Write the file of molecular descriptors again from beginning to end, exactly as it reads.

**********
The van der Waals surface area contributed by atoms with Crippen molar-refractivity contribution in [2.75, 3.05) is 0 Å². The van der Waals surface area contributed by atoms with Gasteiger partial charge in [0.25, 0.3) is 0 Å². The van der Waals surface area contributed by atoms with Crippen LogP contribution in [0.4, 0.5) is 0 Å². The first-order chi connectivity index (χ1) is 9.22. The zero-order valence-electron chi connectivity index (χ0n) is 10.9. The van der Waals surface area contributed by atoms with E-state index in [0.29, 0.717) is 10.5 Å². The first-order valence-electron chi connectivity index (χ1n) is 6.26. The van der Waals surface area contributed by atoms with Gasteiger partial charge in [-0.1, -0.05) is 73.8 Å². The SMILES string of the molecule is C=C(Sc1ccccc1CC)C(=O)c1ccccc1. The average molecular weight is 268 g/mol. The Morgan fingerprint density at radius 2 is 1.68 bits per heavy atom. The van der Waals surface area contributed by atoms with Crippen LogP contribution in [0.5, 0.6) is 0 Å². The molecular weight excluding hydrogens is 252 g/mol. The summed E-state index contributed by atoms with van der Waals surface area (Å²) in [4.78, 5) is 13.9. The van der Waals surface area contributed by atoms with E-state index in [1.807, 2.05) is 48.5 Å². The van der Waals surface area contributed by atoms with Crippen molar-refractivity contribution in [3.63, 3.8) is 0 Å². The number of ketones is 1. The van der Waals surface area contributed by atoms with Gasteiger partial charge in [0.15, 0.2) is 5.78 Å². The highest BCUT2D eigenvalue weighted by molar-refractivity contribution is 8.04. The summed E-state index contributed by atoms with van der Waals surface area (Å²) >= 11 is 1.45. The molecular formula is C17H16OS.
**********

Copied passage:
The van der Waals surface area contributed by atoms with Crippen molar-refractivity contribution in [2.75, 3.05) is 0 Å². The van der Waals surface area contributed by atoms with Gasteiger partial charge in [0.25, 0.3) is 0 Å². The van der Waals surface area contributed by atoms with Crippen LogP contribution in [0.4, 0.5) is 0 Å². The first-order chi connectivity index (χ1) is 9.22. The zero-order valence-electron chi connectivity index (χ0n) is 10.9. The van der Waals surface area contributed by atoms with E-state index in [0.29, 0.717) is 10.5 Å². The first-order valence-electron chi connectivity index (χ1n) is 6.26. The van der Waals surface area contributed by atoms with Gasteiger partial charge in [-0.1, -0.05) is 73.8 Å². The SMILES string of the molecule is C=C(Sc1ccccc1CC)C(=O)c1ccccc1. The average molecular weight is 268 g/mol. The Morgan fingerprint density at radius 2 is 1.68 bits per heavy atom. The van der Waals surface area contributed by atoms with Crippen LogP contribution in [0.5, 0.6) is 0 Å². The molecular weight excluding hydrogens is 252 g/mol. The summed E-state index contributed by atoms with van der Waals surface area (Å²) in [4.78, 5) is 13.9. The van der Waals surface area contributed by atoms with E-state index in [1.807, 2.05) is 48.5 Å². The van der Waals surface area contributed by atoms with Crippen molar-refractivity contribution in [3.63, 3.8) is 0 Å². The number of ketones is 1. The van der Waals surface area contributed by atoms with Gasteiger partial charge in [0.15, 0.2) is 5.78 Å². The highest BCUT2D eigenvalue weighted by molar-refractivity contribution is 8.04. The summed E-state index contributed by atoms with van der Waals surface area (Å²) >= 11 is 1.45. The molecular formula is C17H16OS.